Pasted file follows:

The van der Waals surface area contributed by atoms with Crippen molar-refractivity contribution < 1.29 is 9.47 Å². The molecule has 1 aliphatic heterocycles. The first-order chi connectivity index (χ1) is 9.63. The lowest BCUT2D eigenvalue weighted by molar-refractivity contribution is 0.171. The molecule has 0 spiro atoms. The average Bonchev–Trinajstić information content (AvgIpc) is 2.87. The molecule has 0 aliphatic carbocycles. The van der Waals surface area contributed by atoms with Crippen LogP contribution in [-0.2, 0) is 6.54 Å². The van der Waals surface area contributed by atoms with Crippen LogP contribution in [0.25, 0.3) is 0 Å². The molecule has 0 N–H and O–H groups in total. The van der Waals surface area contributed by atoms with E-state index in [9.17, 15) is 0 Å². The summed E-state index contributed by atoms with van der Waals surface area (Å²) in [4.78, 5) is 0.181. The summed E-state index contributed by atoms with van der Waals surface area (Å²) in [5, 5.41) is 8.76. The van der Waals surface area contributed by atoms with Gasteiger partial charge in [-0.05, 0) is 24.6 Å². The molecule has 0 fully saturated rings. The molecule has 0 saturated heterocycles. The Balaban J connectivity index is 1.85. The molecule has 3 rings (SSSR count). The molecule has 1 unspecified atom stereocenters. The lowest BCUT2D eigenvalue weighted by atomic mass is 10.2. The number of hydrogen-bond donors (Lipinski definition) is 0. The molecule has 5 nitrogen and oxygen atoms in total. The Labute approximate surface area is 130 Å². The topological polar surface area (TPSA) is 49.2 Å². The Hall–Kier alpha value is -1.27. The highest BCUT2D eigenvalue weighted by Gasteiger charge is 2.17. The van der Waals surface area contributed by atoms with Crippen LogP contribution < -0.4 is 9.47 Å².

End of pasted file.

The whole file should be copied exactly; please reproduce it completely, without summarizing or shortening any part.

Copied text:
The van der Waals surface area contributed by atoms with Crippen molar-refractivity contribution < 1.29 is 9.47 Å². The molecule has 1 aliphatic heterocycles. The first-order chi connectivity index (χ1) is 9.63. The lowest BCUT2D eigenvalue weighted by molar-refractivity contribution is 0.171. The molecule has 0 spiro atoms. The average Bonchev–Trinajstić information content (AvgIpc) is 2.87. The molecule has 0 aliphatic carbocycles. The van der Waals surface area contributed by atoms with Crippen LogP contribution in [-0.2, 0) is 6.54 Å². The van der Waals surface area contributed by atoms with Crippen LogP contribution in [0.25, 0.3) is 0 Å². The molecule has 0 N–H and O–H groups in total. The van der Waals surface area contributed by atoms with E-state index in [9.17, 15) is 0 Å². The summed E-state index contributed by atoms with van der Waals surface area (Å²) in [4.78, 5) is 0.181. The summed E-state index contributed by atoms with van der Waals surface area (Å²) in [5, 5.41) is 8.76. The van der Waals surface area contributed by atoms with Gasteiger partial charge in [-0.05, 0) is 24.6 Å². The molecule has 0 fully saturated rings. The molecule has 0 saturated heterocycles. The Balaban J connectivity index is 1.85. The molecule has 3 rings (SSSR count). The molecule has 1 unspecified atom stereocenters. The lowest BCUT2D eigenvalue weighted by atomic mass is 10.2. The number of hydrogen-bond donors (Lipinski definition) is 0. The molecule has 5 nitrogen and oxygen atoms in total. The Labute approximate surface area is 130 Å². The topological polar surface area (TPSA) is 49.2 Å². The Hall–Kier alpha value is -1.27. The highest BCUT2D eigenvalue weighted by Gasteiger charge is 2.17. The van der Waals surface area contributed by atoms with Crippen LogP contribution < -0.4 is 9.47 Å².